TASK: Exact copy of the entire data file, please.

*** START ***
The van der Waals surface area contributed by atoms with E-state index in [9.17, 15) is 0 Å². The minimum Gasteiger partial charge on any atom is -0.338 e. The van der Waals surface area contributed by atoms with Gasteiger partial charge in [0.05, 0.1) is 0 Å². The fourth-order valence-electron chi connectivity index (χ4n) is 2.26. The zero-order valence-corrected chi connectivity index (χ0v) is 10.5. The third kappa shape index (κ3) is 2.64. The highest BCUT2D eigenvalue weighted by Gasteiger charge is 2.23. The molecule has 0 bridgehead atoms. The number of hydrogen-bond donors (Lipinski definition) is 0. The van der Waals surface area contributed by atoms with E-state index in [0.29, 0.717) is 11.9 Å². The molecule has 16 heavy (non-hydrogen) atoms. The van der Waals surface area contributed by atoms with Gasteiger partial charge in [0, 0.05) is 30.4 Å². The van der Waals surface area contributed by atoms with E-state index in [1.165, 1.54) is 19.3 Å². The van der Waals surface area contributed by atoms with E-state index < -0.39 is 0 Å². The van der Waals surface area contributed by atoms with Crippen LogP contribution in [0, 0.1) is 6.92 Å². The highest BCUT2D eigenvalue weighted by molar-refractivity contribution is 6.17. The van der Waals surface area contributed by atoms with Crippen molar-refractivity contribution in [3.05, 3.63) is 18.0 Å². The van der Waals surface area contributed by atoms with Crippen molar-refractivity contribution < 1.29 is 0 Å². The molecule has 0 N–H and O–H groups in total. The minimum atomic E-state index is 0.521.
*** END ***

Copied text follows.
The van der Waals surface area contributed by atoms with E-state index in [9.17, 15) is 0 Å². The minimum Gasteiger partial charge on any atom is -0.338 e. The van der Waals surface area contributed by atoms with Gasteiger partial charge in [0.05, 0.1) is 0 Å². The fourth-order valence-electron chi connectivity index (χ4n) is 2.26. The zero-order valence-corrected chi connectivity index (χ0v) is 10.5. The third kappa shape index (κ3) is 2.64. The highest BCUT2D eigenvalue weighted by Gasteiger charge is 2.23. The molecule has 0 bridgehead atoms. The number of hydrogen-bond donors (Lipinski definition) is 0. The van der Waals surface area contributed by atoms with E-state index in [0.29, 0.717) is 11.9 Å². The molecule has 16 heavy (non-hydrogen) atoms. The van der Waals surface area contributed by atoms with Gasteiger partial charge in [0, 0.05) is 30.4 Å². The van der Waals surface area contributed by atoms with E-state index in [1.165, 1.54) is 19.3 Å². The van der Waals surface area contributed by atoms with E-state index < -0.39 is 0 Å². The van der Waals surface area contributed by atoms with Crippen LogP contribution in [0, 0.1) is 6.92 Å². The highest BCUT2D eigenvalue weighted by molar-refractivity contribution is 6.17. The van der Waals surface area contributed by atoms with Crippen molar-refractivity contribution in [3.05, 3.63) is 18.0 Å². The van der Waals surface area contributed by atoms with Crippen molar-refractivity contribution < 1.29 is 0 Å². The molecule has 0 N–H and O–H groups in total. The minimum atomic E-state index is 0.521.